Volume 2, Issue 3, August 2017, Page: 116-122
Willingness to Pay for Improved Water Supply: A Policy Implications for Future Water Security
Mohammad Mahfuzur Rahman, Deptartment of Environmental Science and Technology, Jessore University of Science and Technology, Jessore, Bangladesh
Khurshed Alam, Chairman, Bangladesh Institute of Social Research (BISR) Trust, Dhaka, Bangladesh
Rezaul Karim, Deptartment of Environmental Science and Technology, Jessore University of Science and Technology, Jessore, Bangladesh
Molla Karimul Islam, Deptartment of Environmental Science and Technology, Jessore University of Science and Technology, Jessore, Bangladesh
Received: Apr. 10, 2017;       Accepted: Apr. 26, 2017;       Published: Jun. 8, 2017
DOI: 10.11648/j.ajere.20170203.14      View  2180      Downloads  253
Abstract
Despite recent improvements in ensuring access to safe drinking water, a huge number of people still do not have access to that safe water. Bangladesh achieved laudable success in achieving Millennium Development Goals including extension of water supply and sanitation coverage. The country would face more challenges as the number of semi-urban and urban dwellers grows each day, and grows at a faster rate. It is always difficult for a country like Bangladesh to become proactive to any apprehending challenges due to her limited financial strength. However, cost recovery approaches (CRA) for water supply services could reduce the burden. A typical CRA intends to recover the cost of investment (often only operating cost) through charging additional bills for the utility usages. Applicability of CRA can be determined by estimating the consumer’s willingness to pay (WTP) for the intended intervension. WTP is a widely used economic tool to assess the economic value of of non-marketed commodities. This study investigated the consumers’ WTP for an improved water supply system in a semi-urban area of Bangladesh. The study adopted a Contingent Valuation Method to estimate consumer’s WTP for animproved water supply system as compared that of present condition. A total of 396 out of 11605 households were surveyed using a structured questionnaire. Presently, the residents (28% of the total) receive supply water twice a day and only 2 hours of running tap water with complains of high iron and arsenic content. A household consumes about 421 liters of water per day and pays only BDT 100 per month. About 65% of the surveyed households expressed their WTP for a safe and uninterrupted water supply. The average stated WTP is BDT 87.25 (± 91.92) per month in addition to the present water utility charges. The stated amount is only 0.49% of their monthly household income (BDT 18058) and less than 25% of the money (BDT 365.79/month) they currently spend for collection and purification of water for household consumption. Considering a present water coverage (28%) and revenue collection efficiency (80%), the stated extra money could earn about 150% of the present annual operation and maintenance cost.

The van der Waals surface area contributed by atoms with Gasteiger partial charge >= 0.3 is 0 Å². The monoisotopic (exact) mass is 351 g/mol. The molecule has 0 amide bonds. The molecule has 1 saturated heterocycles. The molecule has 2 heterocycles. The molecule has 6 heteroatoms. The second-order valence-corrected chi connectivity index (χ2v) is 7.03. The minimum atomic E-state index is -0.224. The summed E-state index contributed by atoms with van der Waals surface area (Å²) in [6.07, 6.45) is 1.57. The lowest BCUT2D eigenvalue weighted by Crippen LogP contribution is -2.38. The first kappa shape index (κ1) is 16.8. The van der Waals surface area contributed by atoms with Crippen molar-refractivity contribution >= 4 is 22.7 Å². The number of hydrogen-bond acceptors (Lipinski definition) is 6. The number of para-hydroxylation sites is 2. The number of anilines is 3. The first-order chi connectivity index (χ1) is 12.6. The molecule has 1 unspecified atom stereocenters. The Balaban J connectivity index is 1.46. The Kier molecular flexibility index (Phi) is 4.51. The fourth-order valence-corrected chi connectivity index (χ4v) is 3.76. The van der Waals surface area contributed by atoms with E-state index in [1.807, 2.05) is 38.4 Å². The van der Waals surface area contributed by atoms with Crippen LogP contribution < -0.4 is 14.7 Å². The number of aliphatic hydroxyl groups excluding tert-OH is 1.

Keywords
Contingent Valuation Method, Willingness to Pay, Water Supply, Water Security, Water Policy
To cite this article
Mohammad Mahfuzur Rahman, Khurshed Alam, Rezaul Karim, Molla Karimul Islam, Willingness to Pay for Improved Water Supply: A Policy Implications for Future Water Security, American Journal of Environmental and Resource Economics. Vol. 2, No. 3, 2017, pp. 116-122. doi: 10.11648/j.ajere.20170203.14
Copyright
Copyright © 2017 Authors retain the copyright of this article.
This article is an open access article distributed under the Creative Commons Attribution License (http://creativecommons.org/licenses/by/4.0/) which permits unrestricted use, distribution, and reproduction in any medium, provided the original work is properly cited.
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